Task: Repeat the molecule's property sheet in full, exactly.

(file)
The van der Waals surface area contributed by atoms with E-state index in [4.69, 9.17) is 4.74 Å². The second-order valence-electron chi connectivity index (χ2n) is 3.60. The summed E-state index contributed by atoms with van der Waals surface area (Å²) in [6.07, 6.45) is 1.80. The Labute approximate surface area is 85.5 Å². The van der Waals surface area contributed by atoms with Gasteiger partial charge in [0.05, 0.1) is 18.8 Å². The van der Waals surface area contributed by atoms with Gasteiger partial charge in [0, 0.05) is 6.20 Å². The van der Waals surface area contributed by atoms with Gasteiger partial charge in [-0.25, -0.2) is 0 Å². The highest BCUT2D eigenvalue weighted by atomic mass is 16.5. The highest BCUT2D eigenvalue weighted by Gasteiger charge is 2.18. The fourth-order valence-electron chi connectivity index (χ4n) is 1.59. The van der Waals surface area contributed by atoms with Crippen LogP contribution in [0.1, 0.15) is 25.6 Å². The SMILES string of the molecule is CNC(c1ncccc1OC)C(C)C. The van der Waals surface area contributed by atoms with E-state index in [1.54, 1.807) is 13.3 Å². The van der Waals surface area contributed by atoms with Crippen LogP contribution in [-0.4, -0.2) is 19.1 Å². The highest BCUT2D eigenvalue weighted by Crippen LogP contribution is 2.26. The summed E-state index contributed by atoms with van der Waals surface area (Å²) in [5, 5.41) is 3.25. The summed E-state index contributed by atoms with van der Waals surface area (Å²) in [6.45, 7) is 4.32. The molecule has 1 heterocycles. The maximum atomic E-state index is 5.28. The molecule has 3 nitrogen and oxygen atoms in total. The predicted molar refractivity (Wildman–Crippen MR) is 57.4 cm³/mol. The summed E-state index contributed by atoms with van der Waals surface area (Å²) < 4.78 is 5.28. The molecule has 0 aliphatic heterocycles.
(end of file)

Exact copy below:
The van der Waals surface area contributed by atoms with E-state index in [4.69, 9.17) is 4.74 Å². The second-order valence-electron chi connectivity index (χ2n) is 3.60. The summed E-state index contributed by atoms with van der Waals surface area (Å²) in [6.07, 6.45) is 1.80. The Labute approximate surface area is 85.5 Å². The van der Waals surface area contributed by atoms with Gasteiger partial charge in [0.05, 0.1) is 18.8 Å². The van der Waals surface area contributed by atoms with Gasteiger partial charge in [0, 0.05) is 6.20 Å². The van der Waals surface area contributed by atoms with Gasteiger partial charge in [-0.25, -0.2) is 0 Å². The highest BCUT2D eigenvalue weighted by atomic mass is 16.5. The highest BCUT2D eigenvalue weighted by Gasteiger charge is 2.18. The fourth-order valence-electron chi connectivity index (χ4n) is 1.59. The van der Waals surface area contributed by atoms with Crippen LogP contribution in [0.1, 0.15) is 25.6 Å². The SMILES string of the molecule is CNC(c1ncccc1OC)C(C)C. The van der Waals surface area contributed by atoms with E-state index in [1.54, 1.807) is 13.3 Å². The van der Waals surface area contributed by atoms with Crippen LogP contribution in [-0.4, -0.2) is 19.1 Å². The highest BCUT2D eigenvalue weighted by Crippen LogP contribution is 2.26. The summed E-state index contributed by atoms with van der Waals surface area (Å²) in [5, 5.41) is 3.25. The summed E-state index contributed by atoms with van der Waals surface area (Å²) in [6.45, 7) is 4.32. The molecule has 1 heterocycles. The maximum atomic E-state index is 5.28. The molecule has 3 nitrogen and oxygen atoms in total. The predicted molar refractivity (Wildman–Crippen MR) is 57.4 cm³/mol. The summed E-state index contributed by atoms with van der Waals surface area (Å²) < 4.78 is 5.28. The molecule has 0 aliphatic heterocycles.